Most hikers that spend a lot of time with the same group, or hike long distances on the AT, have a trail name of some sort. My hiking friends gave me the name Taco because I sleep in a hammock. Some people call hammocks “Bear Tacos”. There was even a Kickstarter project at one point called exactly that: The Bear Taco hammock.
It’s not the best trail name, I agree. It sounds like I really love Mexican food or something. I heard an awesome trail name this weekend. They named a guy Crime Scene, because he uses a little wood-burning stove, gets sooty, and leaves little black fingerprints all over everything. His gear looks like the Crime Scene guys have been dusting for prints, evidently.
But – I digress. This past weekend I was camping along the Foothills Trail in South Carolina down by a river. It was a bit cold, but nothing terrible. I wasn’t sure about the weather and how cold it might be, and if there would be bugs. Normally I take my open top, netless hammock in the winter. Laying in it at night though, I was quite surprised by how well the bug net cut down on the cold breeze. Evidently there is a lot of drag created by the little net holes. I unzipped the net just a bit at one point to adjust my under quilt, and a cold breeze blew in like I opened a window. This got me thinking – how could I better insulate my hammock for the cold, while still letting out nasty condensation and breathing.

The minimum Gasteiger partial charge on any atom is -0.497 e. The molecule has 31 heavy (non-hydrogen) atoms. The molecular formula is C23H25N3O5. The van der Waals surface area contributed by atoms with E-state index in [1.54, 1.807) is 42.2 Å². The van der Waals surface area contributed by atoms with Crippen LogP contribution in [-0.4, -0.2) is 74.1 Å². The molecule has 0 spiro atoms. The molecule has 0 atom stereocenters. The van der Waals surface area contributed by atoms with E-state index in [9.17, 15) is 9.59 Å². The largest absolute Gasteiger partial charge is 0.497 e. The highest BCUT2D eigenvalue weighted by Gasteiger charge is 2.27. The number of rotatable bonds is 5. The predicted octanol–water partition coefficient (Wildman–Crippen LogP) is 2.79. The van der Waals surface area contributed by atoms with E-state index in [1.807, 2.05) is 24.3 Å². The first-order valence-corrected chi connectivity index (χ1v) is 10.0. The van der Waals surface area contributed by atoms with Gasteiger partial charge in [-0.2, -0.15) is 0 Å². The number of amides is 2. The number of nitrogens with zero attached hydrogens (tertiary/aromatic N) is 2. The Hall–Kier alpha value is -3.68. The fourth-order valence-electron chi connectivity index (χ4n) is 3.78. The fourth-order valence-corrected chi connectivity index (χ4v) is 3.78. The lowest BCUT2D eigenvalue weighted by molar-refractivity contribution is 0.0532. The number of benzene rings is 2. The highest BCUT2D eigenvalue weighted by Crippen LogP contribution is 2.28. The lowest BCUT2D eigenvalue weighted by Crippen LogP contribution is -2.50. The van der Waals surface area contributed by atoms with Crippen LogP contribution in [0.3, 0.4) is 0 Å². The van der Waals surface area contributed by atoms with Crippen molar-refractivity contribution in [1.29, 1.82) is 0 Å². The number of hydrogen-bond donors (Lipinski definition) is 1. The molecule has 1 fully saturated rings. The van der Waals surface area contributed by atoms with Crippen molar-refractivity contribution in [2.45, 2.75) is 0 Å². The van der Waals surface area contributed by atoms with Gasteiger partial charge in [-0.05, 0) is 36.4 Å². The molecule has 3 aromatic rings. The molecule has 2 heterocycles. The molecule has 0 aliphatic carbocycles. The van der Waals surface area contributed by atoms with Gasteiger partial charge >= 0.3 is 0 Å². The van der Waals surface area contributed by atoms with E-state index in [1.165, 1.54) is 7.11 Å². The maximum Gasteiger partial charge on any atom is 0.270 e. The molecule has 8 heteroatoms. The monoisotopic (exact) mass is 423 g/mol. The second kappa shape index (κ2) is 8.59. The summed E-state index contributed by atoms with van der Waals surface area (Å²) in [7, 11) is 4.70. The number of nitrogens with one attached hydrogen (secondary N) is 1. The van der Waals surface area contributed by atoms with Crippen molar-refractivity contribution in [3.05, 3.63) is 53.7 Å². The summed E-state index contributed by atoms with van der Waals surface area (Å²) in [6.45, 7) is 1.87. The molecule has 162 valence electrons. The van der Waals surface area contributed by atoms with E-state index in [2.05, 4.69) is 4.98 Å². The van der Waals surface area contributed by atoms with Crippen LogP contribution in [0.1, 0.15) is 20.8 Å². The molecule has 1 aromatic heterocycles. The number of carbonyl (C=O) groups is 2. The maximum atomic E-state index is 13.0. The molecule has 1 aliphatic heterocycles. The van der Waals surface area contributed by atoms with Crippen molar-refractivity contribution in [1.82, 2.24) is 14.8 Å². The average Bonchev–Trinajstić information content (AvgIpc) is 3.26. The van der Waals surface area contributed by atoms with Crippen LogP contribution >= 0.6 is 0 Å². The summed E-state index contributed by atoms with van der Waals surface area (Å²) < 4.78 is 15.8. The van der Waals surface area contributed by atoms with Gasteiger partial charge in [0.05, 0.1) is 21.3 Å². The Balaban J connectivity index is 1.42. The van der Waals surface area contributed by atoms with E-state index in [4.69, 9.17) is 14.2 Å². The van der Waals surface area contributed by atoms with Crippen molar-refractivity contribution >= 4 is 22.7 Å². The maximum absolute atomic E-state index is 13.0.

Hennessy Hammock sells something they call the Over Cover. Its basically a cloth top with portholes that clips over the bug net.
It looks pretty interesting, and much like what I’ve tried to do in the past using various clothing items on my ridge line. But, instead of an extra piece of cloth to carry and rig, it would be nice to have something completely attached. I already have to string up a tarp, then a hammock, then a Grizz Beak on the end if it’s cold/wet. Now I’m looking at yet another thing to put up. To keep camp simple and fast (especially in the cold) it would be nice to have something fully integrated.
My last hammock came from Hammeck, a company that has since gone out of business temporarily while the family concentrates on other things. But, they sold something called the Envy S, that’s exactly what I’m looking for. I found a video online and took a screenshot.
In this hammock, (hammeck) you climb in and zip it closed. Then, If you want a lot of air moving through, you unzip it from the inside and there’s still a bug net. But if it’s cold outside, you can zip the thing completely closed if you want. So, bug protection, wind protection, and still in hammock form. Perfect! But, since they’re shut down, I have to make my own.
The Taco Wrap. Something to completely wrap up Taco.
The first step in making this thing was to put together a hammock blank. Those are REALLY easy. I’ve gotten to the point where I can cut and hem a single-piece hammock in an hour. It’s really not that hard. It took me just as long to make the ridge line and loops for the ends. I’m getting to the point that I don’t much like working with the amsteel rope. It’s just a pain in the ass making loops and such.
By the end of the night I had made a hammock and ridge line, ready for suspension testing. OF course, I have to take it apart and tie dye it… it wouldn’t be a Taco Hammock without Tie Dye!
The next step will be preparing the top cover and deciding how much of a window I want. After that’s done, I ‘ll tie-dye the top as well, then begin cutting windows and installing top fabric.